The Folger Reading Room, evocatively English / Image by Julie Ainsworth
From the Wall Street Journal and Joel Henning
There are 232 surviving First Folios of the works of William Shakespeare, and the world's largest collection of them—82—is not in London, Oxford or anywhere else in England. The volumes are deep in the bowels of the Folger Shakespeare Library, a building tucked in among the U.S. Capitol, the Supreme Court and the Library of Congress.
. . .It is not only a world-class research center focused on Shakespeare and the Renaissance, but also a conservation lab for preserving rare materials, with a theater offering plays by Shakespeare and others. (Its next production is "The Taming of the Shrew.") The Folger also offers concerts, exhibitions and programs for K-12 schools and colleges. "Shakespeare's Sisters: Voices of English and European Women Writers, 1500-1700," runs through May 20.
The 'tool kit for scholars' is changing. The Folger is now digitizing its collection, so "a scholar in Jaipur, India, can use our resources as easily as scholars sitting in our reading room".
The Folger's new director, Michael Witmore "is one of the leading pioneers of data mining of Shakespeare."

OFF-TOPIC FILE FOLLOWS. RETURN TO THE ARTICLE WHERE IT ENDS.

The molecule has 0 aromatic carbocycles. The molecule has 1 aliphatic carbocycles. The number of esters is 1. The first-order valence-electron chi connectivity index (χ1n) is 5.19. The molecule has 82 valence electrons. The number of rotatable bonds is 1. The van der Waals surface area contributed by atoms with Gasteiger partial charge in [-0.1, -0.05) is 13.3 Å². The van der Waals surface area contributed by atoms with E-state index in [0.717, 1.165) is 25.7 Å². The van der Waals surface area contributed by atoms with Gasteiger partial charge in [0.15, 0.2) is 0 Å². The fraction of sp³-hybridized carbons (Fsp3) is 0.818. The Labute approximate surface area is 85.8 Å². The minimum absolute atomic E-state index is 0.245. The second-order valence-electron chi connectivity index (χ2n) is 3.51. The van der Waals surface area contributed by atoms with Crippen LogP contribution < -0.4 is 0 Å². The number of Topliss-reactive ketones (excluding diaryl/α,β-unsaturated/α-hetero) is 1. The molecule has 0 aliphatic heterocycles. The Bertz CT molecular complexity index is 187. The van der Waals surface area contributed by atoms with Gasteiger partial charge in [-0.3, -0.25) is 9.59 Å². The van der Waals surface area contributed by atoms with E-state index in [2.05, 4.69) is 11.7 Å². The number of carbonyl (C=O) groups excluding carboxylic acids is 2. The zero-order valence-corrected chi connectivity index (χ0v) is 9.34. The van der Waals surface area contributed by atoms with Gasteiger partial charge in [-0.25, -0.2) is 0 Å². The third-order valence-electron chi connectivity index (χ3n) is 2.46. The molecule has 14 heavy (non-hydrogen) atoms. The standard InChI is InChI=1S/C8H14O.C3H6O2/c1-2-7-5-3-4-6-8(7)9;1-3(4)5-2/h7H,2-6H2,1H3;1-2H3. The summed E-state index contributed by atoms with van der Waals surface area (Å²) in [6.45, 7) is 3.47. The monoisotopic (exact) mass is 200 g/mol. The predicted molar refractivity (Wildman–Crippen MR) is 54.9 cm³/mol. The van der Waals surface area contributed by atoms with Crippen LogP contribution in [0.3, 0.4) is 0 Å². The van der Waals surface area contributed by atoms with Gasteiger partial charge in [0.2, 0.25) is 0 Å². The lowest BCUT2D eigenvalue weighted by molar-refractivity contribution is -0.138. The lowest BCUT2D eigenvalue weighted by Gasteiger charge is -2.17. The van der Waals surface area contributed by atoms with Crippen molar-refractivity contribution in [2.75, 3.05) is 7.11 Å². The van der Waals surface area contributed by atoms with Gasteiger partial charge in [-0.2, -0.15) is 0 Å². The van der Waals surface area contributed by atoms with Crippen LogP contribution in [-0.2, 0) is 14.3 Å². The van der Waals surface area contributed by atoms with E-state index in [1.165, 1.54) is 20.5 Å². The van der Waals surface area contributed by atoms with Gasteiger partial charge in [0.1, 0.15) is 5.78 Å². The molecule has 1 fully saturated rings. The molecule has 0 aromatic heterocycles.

Using a software tool called Docuscope, developed at Carnegie Mellon University, and working with his collaborator, Jonathan Hope of Strathclyde University in Glasgow, he processed 767 different thousand-word excerpts of Shakespeare's plays in 2009 and found that Shakespeare's vocabulary and syntax vary significantly among his comedies, historical plays and tragedies.
One of his discoveries is that, in linguistic terms, "'Othello' uses some of the dance steps of Shakespeare's comedies. We have an intense dialogue between Othello and Iago dancing around a subject, like the language of courtship, but it's really a perverse seduction of Othello by his lieutenant. Shakespeare knew he could do more with tragedy by building it on a comic foundation. He emotionally lures you in one direction but puts a perverse and new end to it, which is one of the reasons that 'Othello' is such a devastating play. The play does all the things that comedy does, but then caps it off with a critical mistake and a fatal deception."
The year 2016 will be the 400th anniversary of Shakespeare's death, and 2023, the 400th anniversary of the publication of the First Folio.
'The Game’s Afoot; Follow Your Spirit!' (Henry V, III.1)